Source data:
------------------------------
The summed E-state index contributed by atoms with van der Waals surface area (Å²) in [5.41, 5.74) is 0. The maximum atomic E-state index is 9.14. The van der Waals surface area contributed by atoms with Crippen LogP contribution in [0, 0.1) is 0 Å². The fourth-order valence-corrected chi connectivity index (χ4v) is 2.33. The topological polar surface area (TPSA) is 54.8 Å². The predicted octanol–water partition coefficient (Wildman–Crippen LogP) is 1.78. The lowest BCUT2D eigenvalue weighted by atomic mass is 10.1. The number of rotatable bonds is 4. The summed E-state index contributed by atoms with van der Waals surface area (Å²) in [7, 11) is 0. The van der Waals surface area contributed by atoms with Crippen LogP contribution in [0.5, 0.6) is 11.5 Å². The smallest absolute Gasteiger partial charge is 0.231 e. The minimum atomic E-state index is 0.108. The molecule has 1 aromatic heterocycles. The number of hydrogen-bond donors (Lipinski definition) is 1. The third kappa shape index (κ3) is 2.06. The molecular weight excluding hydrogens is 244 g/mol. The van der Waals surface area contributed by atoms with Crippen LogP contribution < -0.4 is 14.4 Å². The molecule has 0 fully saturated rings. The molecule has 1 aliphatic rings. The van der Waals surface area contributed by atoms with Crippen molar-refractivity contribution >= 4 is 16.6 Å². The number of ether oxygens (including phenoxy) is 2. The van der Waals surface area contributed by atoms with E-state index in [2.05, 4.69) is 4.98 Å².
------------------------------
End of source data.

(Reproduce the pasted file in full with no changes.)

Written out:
The summed E-state index contributed by atoms with van der Waals surface area (Å²) in [5.41, 5.74) is 0. The maximum atomic E-state index is 9.14. The van der Waals surface area contributed by atoms with Crippen LogP contribution in [0, 0.1) is 0 Å². The fourth-order valence-corrected chi connectivity index (χ4v) is 2.33. The topological polar surface area (TPSA) is 54.8 Å². The predicted octanol–water partition coefficient (Wildman–Crippen LogP) is 1.78. The lowest BCUT2D eigenvalue weighted by atomic mass is 10.1. The number of rotatable bonds is 4. The summed E-state index contributed by atoms with van der Waals surface area (Å²) in [7, 11) is 0. The van der Waals surface area contributed by atoms with Crippen LogP contribution in [0.5, 0.6) is 11.5 Å². The smallest absolute Gasteiger partial charge is 0.231 e. The minimum atomic E-state index is 0.108. The molecule has 1 aromatic heterocycles. The number of hydrogen-bond donors (Lipinski definition) is 1. The third kappa shape index (κ3) is 2.06. The molecular weight excluding hydrogens is 244 g/mol. The van der Waals surface area contributed by atoms with Crippen LogP contribution < -0.4 is 14.4 Å². The molecule has 0 fully saturated rings. The molecule has 1 aliphatic rings. The van der Waals surface area contributed by atoms with Crippen molar-refractivity contribution >= 4 is 16.6 Å². The number of ether oxygens (including phenoxy) is 2. The van der Waals surface area contributed by atoms with E-state index in [2.05, 4.69) is 4.98 Å².